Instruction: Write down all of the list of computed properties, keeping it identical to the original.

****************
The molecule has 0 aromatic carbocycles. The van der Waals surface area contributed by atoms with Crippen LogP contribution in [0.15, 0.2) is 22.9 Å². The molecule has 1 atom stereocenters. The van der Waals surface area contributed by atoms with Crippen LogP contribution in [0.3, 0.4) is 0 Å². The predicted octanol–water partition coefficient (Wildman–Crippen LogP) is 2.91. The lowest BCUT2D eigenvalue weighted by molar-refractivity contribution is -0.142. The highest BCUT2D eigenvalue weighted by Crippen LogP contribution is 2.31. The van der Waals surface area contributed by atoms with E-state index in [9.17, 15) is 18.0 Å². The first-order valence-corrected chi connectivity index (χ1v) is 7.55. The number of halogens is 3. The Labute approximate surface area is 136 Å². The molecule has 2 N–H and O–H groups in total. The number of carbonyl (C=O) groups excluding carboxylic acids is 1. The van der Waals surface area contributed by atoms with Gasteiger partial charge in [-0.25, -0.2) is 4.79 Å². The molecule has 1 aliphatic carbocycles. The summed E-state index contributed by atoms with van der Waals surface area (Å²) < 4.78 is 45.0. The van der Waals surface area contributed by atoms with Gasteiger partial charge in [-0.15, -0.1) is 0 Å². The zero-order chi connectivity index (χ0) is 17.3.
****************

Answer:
The molecule has 0 aromatic carbocycles. The van der Waals surface area contributed by atoms with Crippen LogP contribution in [0.15, 0.2) is 22.9 Å². The molecule has 1 atom stereocenters. The van der Waals surface area contributed by atoms with Crippen LogP contribution in [0.3, 0.4) is 0 Å². The predicted octanol–water partition coefficient (Wildman–Crippen LogP) is 2.91. The lowest BCUT2D eigenvalue weighted by molar-refractivity contribution is -0.142. The highest BCUT2D eigenvalue weighted by Crippen LogP contribution is 2.31. The van der Waals surface area contributed by atoms with E-state index in [9.17, 15) is 18.0 Å². The first-order valence-corrected chi connectivity index (χ1v) is 7.55. The number of halogens is 3. The Labute approximate surface area is 136 Å². The molecule has 2 N–H and O–H groups in total. The number of carbonyl (C=O) groups excluding carboxylic acids is 1. The van der Waals surface area contributed by atoms with Gasteiger partial charge in [-0.25, -0.2) is 4.79 Å². The molecule has 1 aliphatic carbocycles. The summed E-state index contributed by atoms with van der Waals surface area (Å²) < 4.78 is 45.0. The van der Waals surface area contributed by atoms with Gasteiger partial charge in [-0.15, -0.1) is 0 Å². The zero-order chi connectivity index (χ0) is 17.3.